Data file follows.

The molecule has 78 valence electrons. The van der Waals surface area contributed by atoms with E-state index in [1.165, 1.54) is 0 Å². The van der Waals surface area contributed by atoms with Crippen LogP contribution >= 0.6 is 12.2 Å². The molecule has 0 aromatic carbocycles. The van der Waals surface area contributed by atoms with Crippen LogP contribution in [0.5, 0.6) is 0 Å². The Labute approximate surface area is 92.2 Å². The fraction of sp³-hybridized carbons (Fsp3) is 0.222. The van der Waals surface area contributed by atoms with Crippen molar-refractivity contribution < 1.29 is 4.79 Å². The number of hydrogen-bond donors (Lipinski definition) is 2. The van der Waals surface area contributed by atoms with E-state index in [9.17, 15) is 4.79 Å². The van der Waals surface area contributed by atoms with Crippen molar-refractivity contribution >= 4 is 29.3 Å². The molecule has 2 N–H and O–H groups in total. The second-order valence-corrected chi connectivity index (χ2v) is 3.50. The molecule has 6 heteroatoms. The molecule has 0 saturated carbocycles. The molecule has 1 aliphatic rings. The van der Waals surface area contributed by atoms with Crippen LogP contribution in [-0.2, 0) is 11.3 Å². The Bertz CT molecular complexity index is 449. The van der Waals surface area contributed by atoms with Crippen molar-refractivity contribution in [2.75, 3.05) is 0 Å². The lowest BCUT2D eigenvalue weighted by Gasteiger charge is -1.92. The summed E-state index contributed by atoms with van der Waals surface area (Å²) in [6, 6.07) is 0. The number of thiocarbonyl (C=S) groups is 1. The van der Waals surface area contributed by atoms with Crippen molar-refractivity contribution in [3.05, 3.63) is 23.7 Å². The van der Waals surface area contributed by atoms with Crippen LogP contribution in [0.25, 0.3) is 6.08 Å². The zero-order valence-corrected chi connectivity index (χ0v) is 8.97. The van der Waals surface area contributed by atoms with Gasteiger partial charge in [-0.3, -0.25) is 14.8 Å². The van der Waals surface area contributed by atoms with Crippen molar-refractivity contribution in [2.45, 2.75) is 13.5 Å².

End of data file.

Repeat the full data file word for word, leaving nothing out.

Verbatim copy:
The molecule has 78 valence electrons. The van der Waals surface area contributed by atoms with E-state index in [1.165, 1.54) is 0 Å². The van der Waals surface area contributed by atoms with Crippen LogP contribution >= 0.6 is 12.2 Å². The molecule has 0 aromatic carbocycles. The van der Waals surface area contributed by atoms with Crippen LogP contribution in [0.5, 0.6) is 0 Å². The Labute approximate surface area is 92.2 Å². The fraction of sp³-hybridized carbons (Fsp3) is 0.222. The van der Waals surface area contributed by atoms with Crippen molar-refractivity contribution < 1.29 is 4.79 Å². The number of hydrogen-bond donors (Lipinski definition) is 2. The van der Waals surface area contributed by atoms with E-state index in [9.17, 15) is 4.79 Å². The van der Waals surface area contributed by atoms with Crippen molar-refractivity contribution >= 4 is 29.3 Å². The molecule has 2 N–H and O–H groups in total. The second-order valence-corrected chi connectivity index (χ2v) is 3.50. The molecule has 6 heteroatoms. The molecule has 0 saturated carbocycles. The molecule has 1 aliphatic rings. The van der Waals surface area contributed by atoms with Crippen LogP contribution in [-0.2, 0) is 11.3 Å². The Bertz CT molecular complexity index is 449. The van der Waals surface area contributed by atoms with Crippen molar-refractivity contribution in [2.75, 3.05) is 0 Å². The lowest BCUT2D eigenvalue weighted by Gasteiger charge is -1.92. The summed E-state index contributed by atoms with van der Waals surface area (Å²) in [6, 6.07) is 0. The number of thiocarbonyl (C=S) groups is 1. The van der Waals surface area contributed by atoms with Crippen molar-refractivity contribution in [3.05, 3.63) is 23.7 Å². The van der Waals surface area contributed by atoms with Crippen LogP contribution in [0.25, 0.3) is 6.08 Å². The zero-order valence-corrected chi connectivity index (χ0v) is 8.97. The van der Waals surface area contributed by atoms with Gasteiger partial charge in [-0.3, -0.25) is 14.8 Å². The van der Waals surface area contributed by atoms with Crippen molar-refractivity contribution in [2.45, 2.75) is 13.5 Å².